This painting is one of a group of views of Mount Vernon executed by Russell Smith during or just after his 1839 visit to the estate. At the time, George Washington’s Mount Vernon –and particularly the old and new tomb–were revered as national pilgrimage sites, a place where visitors could experience the greatness of Washington and the founding generation. The estate remained privately owned by Washington descendants, and was beginning to show the effects of heavy visitation. Here, Smith has presented a striking view of the mansion from the Potomac, and framed it with vegetation. A large cloud formation, which contains a face at far left, may suggest Washington in Heaven.


A horizontal landscape depicting the south east front of Mount Vernon. The mansion is presented encircled by the arc of curving tree branches from a large tree at right, a smaller tree at left, and smaller bushes and foliage below. A dirt track leads the eye towards the mansion from the right of the frame. The background is composed of blue sky and a large cloud formation, which contains a face at far left. In the left foreground there is a brown wooden bench set amid vegetation. Blue underdrawing can be seen throughout the trees in particular.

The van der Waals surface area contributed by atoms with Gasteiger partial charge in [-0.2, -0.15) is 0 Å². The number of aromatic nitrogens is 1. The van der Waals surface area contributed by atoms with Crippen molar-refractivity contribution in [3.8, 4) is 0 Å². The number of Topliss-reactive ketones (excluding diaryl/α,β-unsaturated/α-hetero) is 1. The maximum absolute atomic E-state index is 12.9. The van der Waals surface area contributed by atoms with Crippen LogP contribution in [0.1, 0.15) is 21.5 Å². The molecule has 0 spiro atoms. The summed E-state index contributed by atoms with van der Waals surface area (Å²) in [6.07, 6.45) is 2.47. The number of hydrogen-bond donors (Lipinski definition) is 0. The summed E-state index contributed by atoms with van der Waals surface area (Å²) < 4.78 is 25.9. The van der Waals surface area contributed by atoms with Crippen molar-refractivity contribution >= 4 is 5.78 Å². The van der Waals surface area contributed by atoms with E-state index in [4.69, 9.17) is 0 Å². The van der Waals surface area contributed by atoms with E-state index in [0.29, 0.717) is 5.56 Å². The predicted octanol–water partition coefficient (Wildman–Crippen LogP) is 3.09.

It is framed in a reproduction gilt wood frame.






Oil on paper board (mounted on fiberglass honeycomb panel); gilt wood


Overall (H x W x D, framed): 15 3/4 in. x 18 7/8 in. x 2 1/2 in. (40.01 cm x 47.94 cm x 6.35 cm)
Overall (image): 7 5/8 in. x 11 5/8 in. (19.37 cm x 29.53 cm)

Credit Line

Gift of Mrs. Julian L. Woodward in memory of her son Eliot Greenleaf Woodward 1932-1978, 1979

Object Number


Colors (Beta)

Mount Vernon's object research is ongoing and information about this object is subject to change. For information on image use and reproductions, click here.
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